Label of Movement #1: Trust


Insight #1:       Rely on those you trust with your life (vs. 11)

Insight #2: Treat everyone with the hospitality you wish to receive by fully giving yourself. (vs. 12)

Much love.

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  • Geoff G.

    It’s the cognizant knowledge that as they have your back until death, you will also reciprocally have theirs.

    Interesting side note on this: I spent about five years as a light infantryman on active duty. The Army works very hard to create this form of reciprocity between members of the same small unit because in war, it becomes quite literally a matter of life and death. Units without this reciprocity cannot function under pressure.

    But I never felt confident enough to discuss my sexuality with anyone else that I served with (this was in the mid-to-late nineties, immediately following the controversy that resulted in the Don’t Ask, Don’t Tell legislation). I believed that I could not fully trust the other men I served with.

    I never was in real combat, but I do have to wonder the degree to which that lack of trust might have affected the squad or platoon as a whole.

  • pm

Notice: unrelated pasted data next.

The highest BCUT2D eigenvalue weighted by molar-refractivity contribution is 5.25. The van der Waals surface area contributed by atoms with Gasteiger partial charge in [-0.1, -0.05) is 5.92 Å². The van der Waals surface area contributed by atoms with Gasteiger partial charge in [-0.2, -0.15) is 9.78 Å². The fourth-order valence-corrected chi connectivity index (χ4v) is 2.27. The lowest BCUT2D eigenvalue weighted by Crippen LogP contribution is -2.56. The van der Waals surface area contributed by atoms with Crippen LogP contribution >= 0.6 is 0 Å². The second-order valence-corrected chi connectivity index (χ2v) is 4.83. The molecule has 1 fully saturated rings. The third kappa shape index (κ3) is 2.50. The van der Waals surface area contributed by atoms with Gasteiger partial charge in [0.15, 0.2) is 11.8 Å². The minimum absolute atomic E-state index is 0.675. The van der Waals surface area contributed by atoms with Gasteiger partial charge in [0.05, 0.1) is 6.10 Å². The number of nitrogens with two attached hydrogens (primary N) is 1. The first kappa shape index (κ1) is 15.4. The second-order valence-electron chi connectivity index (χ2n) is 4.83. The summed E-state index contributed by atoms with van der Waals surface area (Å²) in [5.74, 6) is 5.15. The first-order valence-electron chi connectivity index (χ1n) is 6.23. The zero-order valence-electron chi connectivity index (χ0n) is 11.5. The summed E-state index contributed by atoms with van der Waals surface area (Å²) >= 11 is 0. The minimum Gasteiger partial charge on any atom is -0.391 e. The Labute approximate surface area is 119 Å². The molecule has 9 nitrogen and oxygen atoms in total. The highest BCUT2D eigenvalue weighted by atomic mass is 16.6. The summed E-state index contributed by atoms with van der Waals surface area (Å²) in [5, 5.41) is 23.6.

To Geoff G: I really admire your post as you reflect about a ‘what-if’ via the perspective of learning from past actions. I find this is both courageous and nerve-wracking. Your willingness to examine things unseen (alternative actions) is in stark contrast with an equally strong dose of realization of knowing that we can not go back and change our history for the things we did. However, you’ve given us your past perspective and an implied possible re-direction for the future. Your ‘degree … lack of trust’ is interesting as I am not able to actually measure in affective terms a ‘lack of trust’ unless there is first a measure of trust between us. I view a measure of trust works within a shared experience that is based on the mental level (I trust the squad will obey orders) as well as the affective level (I trust the squad to respect my place as a member). The ramifications both great and small for establishing a viable foot-print of interpersonal-trust on an affective level is fraught with a myriad of minute, dynamic and oft-times unforeseen factors. Dealing with a ‘loaded-issue’ like what you went through is certainly more than just a hot-topic to be casually debated (i.e., ivory-tower syndrome [aka: I.T.S.]; example: dr so-n-so has a bad case of I.T.S.). It could very well formulate into a social confrontation that might bring about the stresses of combat-like emotions. Such sensitive trust levels must necessarily be tested carefully lest the shock’n-awe scatters the previously built trust. Let’s not shoot first and then inquire asking questions later. Discretion is the better part of valor. Better to have a really good understanding of what’s involved and how to handle the construction of trust-bridges with those who are with you and willing to weather the fire-storm of social and political in-fighting without stabbing you in the back when the going gets tough. Betrayal in the form of ‘friendly-fire’ as though we are all trying to ‘help’ you by accusing you of ‘___xyz___’ leaves no doubt about the double-mindedness of those who seek to de-construct to force you to change according to their scripted version of right and wrong.